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Iraq: Former British Ministers Say Intelligence Used Selectively To Justify War

London, 17 June 2003 (RFE/RL) -- A former British minister today accused the British government of selectively using intelligence information in order to justify the war in Iraq. Robin Cook made the accusation at the start of a parliamentary inquiry into Britain's use of intelligence on Iraq. A one-time foreign secretary, Cook resigned his latest post of head of the House of Commons in March to protest the government's participation in the Iraq war.

Cook said he believes information about Iraq's weapons programs was used selectively to support a pro-war policy that had already been decided. "I think it would probably be fair to say that there was a selection of evidence to support the conclusion rather than a conclusion that arose from a full consideration of the evidence," he said.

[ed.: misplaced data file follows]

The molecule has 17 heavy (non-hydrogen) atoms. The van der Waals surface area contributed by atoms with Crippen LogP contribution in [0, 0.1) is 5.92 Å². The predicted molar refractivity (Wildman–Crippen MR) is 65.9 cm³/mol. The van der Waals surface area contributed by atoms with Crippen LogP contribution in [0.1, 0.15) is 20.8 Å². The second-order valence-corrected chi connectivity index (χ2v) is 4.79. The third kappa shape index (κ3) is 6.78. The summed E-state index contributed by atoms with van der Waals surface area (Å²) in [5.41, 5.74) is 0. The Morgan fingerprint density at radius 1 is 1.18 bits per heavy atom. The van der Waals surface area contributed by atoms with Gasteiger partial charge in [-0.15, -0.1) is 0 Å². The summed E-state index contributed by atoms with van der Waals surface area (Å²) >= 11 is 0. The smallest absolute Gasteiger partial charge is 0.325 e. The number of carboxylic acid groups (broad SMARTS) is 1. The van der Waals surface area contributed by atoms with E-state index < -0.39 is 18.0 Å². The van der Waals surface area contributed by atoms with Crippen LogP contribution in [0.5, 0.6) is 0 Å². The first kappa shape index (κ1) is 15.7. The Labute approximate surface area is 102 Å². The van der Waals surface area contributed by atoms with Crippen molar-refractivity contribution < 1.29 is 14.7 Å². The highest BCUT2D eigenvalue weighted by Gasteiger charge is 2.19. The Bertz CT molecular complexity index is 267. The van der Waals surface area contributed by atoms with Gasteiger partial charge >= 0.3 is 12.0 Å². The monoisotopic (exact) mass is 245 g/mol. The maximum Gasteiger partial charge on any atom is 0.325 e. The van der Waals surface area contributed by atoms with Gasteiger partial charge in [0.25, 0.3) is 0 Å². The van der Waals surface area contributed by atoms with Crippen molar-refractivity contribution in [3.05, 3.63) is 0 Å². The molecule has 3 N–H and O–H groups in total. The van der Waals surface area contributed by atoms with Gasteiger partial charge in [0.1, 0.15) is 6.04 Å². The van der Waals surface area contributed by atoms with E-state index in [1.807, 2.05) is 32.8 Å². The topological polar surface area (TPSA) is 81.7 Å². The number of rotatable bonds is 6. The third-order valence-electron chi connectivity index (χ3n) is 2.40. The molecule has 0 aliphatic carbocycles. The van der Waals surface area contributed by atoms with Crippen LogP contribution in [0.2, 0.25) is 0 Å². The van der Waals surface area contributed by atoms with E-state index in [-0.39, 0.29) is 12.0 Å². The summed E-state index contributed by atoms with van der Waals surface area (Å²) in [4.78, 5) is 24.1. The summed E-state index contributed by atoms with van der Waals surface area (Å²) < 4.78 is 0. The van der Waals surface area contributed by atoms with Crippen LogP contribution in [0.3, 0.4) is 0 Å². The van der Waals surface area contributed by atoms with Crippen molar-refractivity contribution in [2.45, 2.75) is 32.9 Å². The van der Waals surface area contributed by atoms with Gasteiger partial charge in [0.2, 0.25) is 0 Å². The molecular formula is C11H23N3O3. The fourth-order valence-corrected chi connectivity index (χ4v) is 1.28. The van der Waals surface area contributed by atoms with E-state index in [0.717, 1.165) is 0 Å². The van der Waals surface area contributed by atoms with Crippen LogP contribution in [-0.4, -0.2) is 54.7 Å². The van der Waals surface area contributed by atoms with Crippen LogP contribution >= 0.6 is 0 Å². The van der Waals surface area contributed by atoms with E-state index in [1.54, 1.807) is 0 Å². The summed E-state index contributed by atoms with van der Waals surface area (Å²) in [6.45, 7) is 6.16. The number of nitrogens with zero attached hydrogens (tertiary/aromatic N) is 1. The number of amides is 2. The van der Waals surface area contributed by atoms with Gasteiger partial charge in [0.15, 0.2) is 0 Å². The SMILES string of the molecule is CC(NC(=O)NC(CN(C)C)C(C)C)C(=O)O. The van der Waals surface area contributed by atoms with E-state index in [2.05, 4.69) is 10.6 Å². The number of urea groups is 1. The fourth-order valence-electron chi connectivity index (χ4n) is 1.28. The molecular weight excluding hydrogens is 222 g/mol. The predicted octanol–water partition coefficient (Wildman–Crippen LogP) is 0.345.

Both the U.S. and British governments are facing accusations that intelligence information regarding threats posed by Iraq was exaggerated to justify taking military action.

A top U.S. senator, Carl Levin, yesterday said the Central Intelligence Agency failed to provide full information on suspected Iraqi weapons sites to UN weapons inspectors. Levin called on the agency to make a full public account of the information given to UN weapons inspectors.